Steering Committee on Justice Efficiencies and Access to the Justice System – Report on Disclosure in Criminal Cases
June 2011

List of Recommendations

1) Police and crown collaboration

1.1 Prosecution services should consider making prosecutors available to provide pre-charge advice to the police, including advice in relation to specific investigations. This recommendation is of particular importance in the context of major and complex prosecutions but also applies to routine investigations. We recognize the ability of prosecution services to fully implement this recommendation may be affected by resource limitations.

1.2 Every jurisdiction without a standardized agreement setting out the division and nature of the respective disclosure responsibilities of police and prosecution services should consider establishing a collaborative process to develop one. The agreement should contain a mechanism for resolving disagreements between police and prosecution services, including cost allocation. The mechanism should ensure that when disclosure disagreements arise police services are given an opportunity to provide input.

1.3 Where they do not currently exist and after due consultation and consideration, all authorities responsible for policing should issue directives to police services within their jurisdiction, directing them to assist Crown counsel in complying with the applicable Attorney General’s directive on disclosure. These directives should direct police, other investigators and prosecutors that:

  1. investigators and prosecutors are bound in their respective spheres to exercise reasonable skill and diligence in examining or reviewing and disclosing all relevant information, even though such information may be favourable to the accused;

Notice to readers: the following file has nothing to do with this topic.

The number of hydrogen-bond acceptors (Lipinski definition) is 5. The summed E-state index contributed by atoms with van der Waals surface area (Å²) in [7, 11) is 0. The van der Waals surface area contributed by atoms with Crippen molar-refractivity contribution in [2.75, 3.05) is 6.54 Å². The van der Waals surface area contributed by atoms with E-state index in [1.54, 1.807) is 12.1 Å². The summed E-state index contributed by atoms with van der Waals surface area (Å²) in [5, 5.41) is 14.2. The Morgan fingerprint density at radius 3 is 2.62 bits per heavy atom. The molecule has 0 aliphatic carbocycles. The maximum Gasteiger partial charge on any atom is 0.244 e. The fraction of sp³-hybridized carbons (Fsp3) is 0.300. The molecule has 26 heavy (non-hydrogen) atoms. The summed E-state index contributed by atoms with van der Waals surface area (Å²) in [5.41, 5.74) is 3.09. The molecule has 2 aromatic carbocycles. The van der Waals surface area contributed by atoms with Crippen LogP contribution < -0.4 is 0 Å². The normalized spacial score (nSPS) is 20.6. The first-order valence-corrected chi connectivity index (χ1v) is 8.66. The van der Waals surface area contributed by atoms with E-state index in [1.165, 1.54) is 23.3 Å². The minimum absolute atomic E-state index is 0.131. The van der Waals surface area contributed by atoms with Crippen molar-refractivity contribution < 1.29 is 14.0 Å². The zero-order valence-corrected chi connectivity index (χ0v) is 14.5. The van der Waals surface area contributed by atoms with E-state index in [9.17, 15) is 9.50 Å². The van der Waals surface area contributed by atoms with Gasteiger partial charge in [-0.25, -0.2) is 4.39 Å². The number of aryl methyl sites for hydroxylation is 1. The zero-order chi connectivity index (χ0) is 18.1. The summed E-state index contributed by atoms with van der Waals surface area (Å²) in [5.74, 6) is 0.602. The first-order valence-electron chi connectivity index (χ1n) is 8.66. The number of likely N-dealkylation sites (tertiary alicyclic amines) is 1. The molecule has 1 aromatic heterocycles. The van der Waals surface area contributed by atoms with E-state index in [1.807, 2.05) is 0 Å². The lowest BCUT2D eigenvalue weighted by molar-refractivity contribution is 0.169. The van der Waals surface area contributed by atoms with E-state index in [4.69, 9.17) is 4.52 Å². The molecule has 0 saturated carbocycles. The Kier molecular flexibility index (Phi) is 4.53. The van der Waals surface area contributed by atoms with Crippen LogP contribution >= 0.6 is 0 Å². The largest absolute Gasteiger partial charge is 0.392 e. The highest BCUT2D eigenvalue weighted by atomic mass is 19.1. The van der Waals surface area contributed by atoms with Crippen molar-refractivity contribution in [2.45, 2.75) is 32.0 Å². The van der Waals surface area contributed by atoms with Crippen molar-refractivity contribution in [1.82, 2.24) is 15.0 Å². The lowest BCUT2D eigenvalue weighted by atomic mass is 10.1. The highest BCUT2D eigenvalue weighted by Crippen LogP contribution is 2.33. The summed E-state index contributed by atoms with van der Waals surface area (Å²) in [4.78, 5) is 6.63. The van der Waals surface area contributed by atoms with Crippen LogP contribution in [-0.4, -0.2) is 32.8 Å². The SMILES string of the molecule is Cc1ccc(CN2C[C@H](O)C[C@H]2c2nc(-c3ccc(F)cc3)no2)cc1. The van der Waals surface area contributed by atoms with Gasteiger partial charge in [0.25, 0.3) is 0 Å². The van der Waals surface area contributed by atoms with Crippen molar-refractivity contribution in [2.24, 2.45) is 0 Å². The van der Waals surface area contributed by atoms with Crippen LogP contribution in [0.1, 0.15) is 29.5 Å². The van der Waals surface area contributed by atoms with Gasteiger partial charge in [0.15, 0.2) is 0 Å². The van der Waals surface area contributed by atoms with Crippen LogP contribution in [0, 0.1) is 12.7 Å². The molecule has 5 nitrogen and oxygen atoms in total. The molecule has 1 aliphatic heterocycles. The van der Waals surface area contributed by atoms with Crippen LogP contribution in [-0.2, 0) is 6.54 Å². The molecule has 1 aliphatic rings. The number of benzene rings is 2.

2. they are under a duty to report to the officer in charge or to Crown counsel all relevant information to which they are aware, including information favourable to the accused; and
  3. the disclosure file should identify the officer who has overseen the disclosure.

1.4 We endorse the work being done across the country to develop improved ways for preparing and delivering disclosure through the use of modern information technology. We encourage the project teams doing this work to share the results of their work and the lessons learned from it with the provincial and territorial disclosure coordinating committees referred to in Recommendation 1.5 below.

1.5 We endorse the recommendation in the Criminal Justice Review Report that each province and territory consider establishing a disclosure coordinating committee. Representation on these committees should include: the police, the defence bar, legal aid, prosecution services, courts administration and the judiciary.Footnote 98 The disclosure coordinating committee should collect, circulate and promote disclosure lessons learned and best practices within their jurisdiction. The disclosure coordinating committees should also report disclosure lessons learned and best practices in their jurisdiction to the national advisory board referred to in Recommendation 1.6 below.